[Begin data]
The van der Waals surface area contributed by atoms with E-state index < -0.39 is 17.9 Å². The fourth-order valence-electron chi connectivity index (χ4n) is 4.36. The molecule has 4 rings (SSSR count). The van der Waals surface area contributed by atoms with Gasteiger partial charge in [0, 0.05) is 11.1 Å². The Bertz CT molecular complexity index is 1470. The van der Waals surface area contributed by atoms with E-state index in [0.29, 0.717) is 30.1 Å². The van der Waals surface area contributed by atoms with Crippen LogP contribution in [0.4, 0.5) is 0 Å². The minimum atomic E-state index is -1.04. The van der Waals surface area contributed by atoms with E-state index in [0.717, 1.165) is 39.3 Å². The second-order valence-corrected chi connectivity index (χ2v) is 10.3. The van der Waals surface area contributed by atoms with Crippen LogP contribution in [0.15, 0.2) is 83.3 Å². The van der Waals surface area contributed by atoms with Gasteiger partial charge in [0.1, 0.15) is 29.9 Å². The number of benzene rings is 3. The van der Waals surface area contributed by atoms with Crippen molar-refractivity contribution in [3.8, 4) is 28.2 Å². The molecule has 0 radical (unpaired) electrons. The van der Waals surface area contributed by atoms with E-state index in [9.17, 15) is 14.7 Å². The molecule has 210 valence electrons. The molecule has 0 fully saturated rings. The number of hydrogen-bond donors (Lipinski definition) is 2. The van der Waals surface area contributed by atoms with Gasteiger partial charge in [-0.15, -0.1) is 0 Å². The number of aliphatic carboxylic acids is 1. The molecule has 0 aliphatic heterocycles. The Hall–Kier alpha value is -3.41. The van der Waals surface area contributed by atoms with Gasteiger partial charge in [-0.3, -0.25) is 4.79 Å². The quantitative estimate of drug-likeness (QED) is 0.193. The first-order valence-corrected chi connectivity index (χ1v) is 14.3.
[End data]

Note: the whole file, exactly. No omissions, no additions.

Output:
The van der Waals surface area contributed by atoms with E-state index < -0.39 is 17.9 Å². The fourth-order valence-electron chi connectivity index (χ4n) is 4.36. The molecule has 4 rings (SSSR count). The van der Waals surface area contributed by atoms with Gasteiger partial charge in [0, 0.05) is 11.1 Å². The Bertz CT molecular complexity index is 1470. The van der Waals surface area contributed by atoms with E-state index in [0.29, 0.717) is 30.1 Å². The van der Waals surface area contributed by atoms with Crippen LogP contribution in [0.4, 0.5) is 0 Å². The minimum atomic E-state index is -1.04. The van der Waals surface area contributed by atoms with E-state index in [0.717, 1.165) is 39.3 Å². The second-order valence-corrected chi connectivity index (χ2v) is 10.3. The van der Waals surface area contributed by atoms with Crippen LogP contribution in [0.15, 0.2) is 83.3 Å². The van der Waals surface area contributed by atoms with Gasteiger partial charge in [0.1, 0.15) is 29.9 Å². The number of benzene rings is 3. The van der Waals surface area contributed by atoms with Crippen molar-refractivity contribution in [3.8, 4) is 28.2 Å². The molecule has 0 radical (unpaired) electrons. The van der Waals surface area contributed by atoms with E-state index in [9.17, 15) is 14.7 Å². The molecule has 210 valence electrons. The molecule has 0 fully saturated rings. The number of hydrogen-bond donors (Lipinski definition) is 2. The van der Waals surface area contributed by atoms with Gasteiger partial charge in [-0.15, -0.1) is 0 Å². The number of aliphatic carboxylic acids is 1. The molecule has 0 aliphatic heterocycles. The Hall–Kier alpha value is -3.41. The van der Waals surface area contributed by atoms with Gasteiger partial charge in [-0.3, -0.25) is 4.79 Å². The quantitative estimate of drug-likeness (QED) is 0.193. The first-order valence-corrected chi connectivity index (χ1v) is 14.3.